After the children of the affluent were sheltered from the shared sacrifice of conscription, the Pentagon and the defense contractors that depend upon government subsidies for their existence were able to vastly increase their share of the US. Budget. "Out-of sight,out-of- mind" has meant that the military-industrial complex about which Dwight Eisenhower warned, and worst fears of the Founding Fathers about entangling alliances and the dangers caused by a standing army, have become the American reality. Anyone who doubts the stranglehold that the military-industrial complex now exerts needs only to be reminded of the F-35 airplane that, notwithstanding even the Defense Department's efforts to eliminate the project as unneeded and redundant, continues to be funded by tax-payers because a craven Congress is unable to resist the lobbying power of defense contractors. Many of these same Congressional supporters decried the Obama administration's bail-out of the American automobile industry as a waste of money and have refused to vote extend unemployment benefits to those who have been unemployed more than ninety-nine weeks.
Simultaneously, we are all paying the price for two misbegotten wars in which we were viewed as the invaders and in which we had little prospect of ending easily or of achieving "favorable outcomes." In addition to the thousands of soldiers lost, physically injured or traumatized, hundreds of thousands of innocents have been killed and maimed. Columbia University professor and Nobel Laureate Economist Joseph Stiglitz has predicted that the wars in Iraq and Afghanistan will ultimately cost the U.S. taxpayers more than $4 trillion dollars when all costs, including long-term veterans care and disability payments are calculated.
The welfare-through-warfare mentality that continues to dominate Washington groupthink threatens, if not challenged, to metastasize our republic into a garrison state perpetually at war, as Andrew Bacevich in his book Washington Rules has warned. As a nation, we will increasingly impoverish ourselves while our pandering political and economic elites, and their media surrogates, will continue to argue that this country no longer has the resources to address pressing domestic problems here at home. And, of course, our cemeteries and veterans' hospitals will continue to fill with the dead and traumatized whom we, by our indifference, will have allowed to be dispatched into harm's way.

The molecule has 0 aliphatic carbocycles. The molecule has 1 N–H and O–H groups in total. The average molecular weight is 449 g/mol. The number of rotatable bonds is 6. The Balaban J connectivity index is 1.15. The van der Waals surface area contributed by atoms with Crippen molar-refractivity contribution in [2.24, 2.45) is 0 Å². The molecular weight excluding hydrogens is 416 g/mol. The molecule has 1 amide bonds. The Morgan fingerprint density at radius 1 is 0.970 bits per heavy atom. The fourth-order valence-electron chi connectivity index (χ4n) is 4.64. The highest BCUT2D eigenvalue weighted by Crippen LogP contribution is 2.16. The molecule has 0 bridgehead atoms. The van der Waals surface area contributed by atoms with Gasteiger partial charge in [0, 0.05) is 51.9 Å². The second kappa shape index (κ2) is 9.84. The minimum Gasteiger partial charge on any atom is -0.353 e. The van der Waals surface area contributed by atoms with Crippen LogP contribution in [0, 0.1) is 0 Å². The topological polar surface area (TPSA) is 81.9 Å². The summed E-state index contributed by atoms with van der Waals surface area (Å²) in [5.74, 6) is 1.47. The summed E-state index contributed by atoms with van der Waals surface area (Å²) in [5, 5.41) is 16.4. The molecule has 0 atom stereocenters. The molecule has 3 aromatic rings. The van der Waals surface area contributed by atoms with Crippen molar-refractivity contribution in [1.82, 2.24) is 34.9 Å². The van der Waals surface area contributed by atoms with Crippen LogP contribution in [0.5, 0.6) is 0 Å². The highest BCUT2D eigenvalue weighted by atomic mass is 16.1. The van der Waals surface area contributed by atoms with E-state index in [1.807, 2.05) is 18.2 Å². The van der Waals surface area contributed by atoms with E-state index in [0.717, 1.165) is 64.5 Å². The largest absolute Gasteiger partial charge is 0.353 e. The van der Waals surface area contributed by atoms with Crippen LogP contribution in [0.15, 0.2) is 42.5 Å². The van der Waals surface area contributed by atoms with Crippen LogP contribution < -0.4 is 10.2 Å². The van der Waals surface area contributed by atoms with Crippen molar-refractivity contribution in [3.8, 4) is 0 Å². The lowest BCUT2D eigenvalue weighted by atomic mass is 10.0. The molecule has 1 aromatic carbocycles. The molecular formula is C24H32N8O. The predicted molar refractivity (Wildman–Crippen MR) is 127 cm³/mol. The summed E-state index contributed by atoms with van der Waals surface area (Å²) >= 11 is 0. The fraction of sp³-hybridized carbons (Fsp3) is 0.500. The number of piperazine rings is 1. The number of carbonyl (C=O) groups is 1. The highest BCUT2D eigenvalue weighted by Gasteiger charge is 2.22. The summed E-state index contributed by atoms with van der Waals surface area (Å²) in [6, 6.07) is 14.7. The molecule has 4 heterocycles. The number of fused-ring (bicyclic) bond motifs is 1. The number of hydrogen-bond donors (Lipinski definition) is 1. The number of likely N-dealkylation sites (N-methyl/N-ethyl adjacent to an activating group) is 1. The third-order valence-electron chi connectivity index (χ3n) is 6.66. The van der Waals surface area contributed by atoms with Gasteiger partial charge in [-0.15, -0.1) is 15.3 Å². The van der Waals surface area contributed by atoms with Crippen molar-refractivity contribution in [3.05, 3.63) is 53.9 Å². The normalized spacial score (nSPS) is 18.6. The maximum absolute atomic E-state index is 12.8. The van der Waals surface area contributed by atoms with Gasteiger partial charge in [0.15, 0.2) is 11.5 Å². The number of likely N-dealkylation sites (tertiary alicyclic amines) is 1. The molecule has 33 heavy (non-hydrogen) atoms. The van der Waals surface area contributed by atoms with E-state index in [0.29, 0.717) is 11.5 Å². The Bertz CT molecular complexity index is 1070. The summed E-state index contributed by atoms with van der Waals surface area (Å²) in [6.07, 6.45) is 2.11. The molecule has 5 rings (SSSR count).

The Roman Republic, over time, was transformed and subverted by corruption and apathy. Its citizen-soldiers were ultimately out-numbered by legions of mercenaries recruited from abroad to fight its wars and to guard its borders. When the Roman Empire collapsed, it no longer had the resources to bring its legions home; thousands of its soldiers were abandoned throughout the vast reaches of the former empire.
War exacts a terrible toll on its perpetrators as well as its victims. We are all diminished as citizens and as human beings because of our indifference in the face of such horror. The best pledge that we can make to one another on this Memorial Day is to demand an end to our "welfare- through-warfare" economy. We need to bring our troops home and support international institutions that will promote ways to create a more peaceful future for all of God's creation.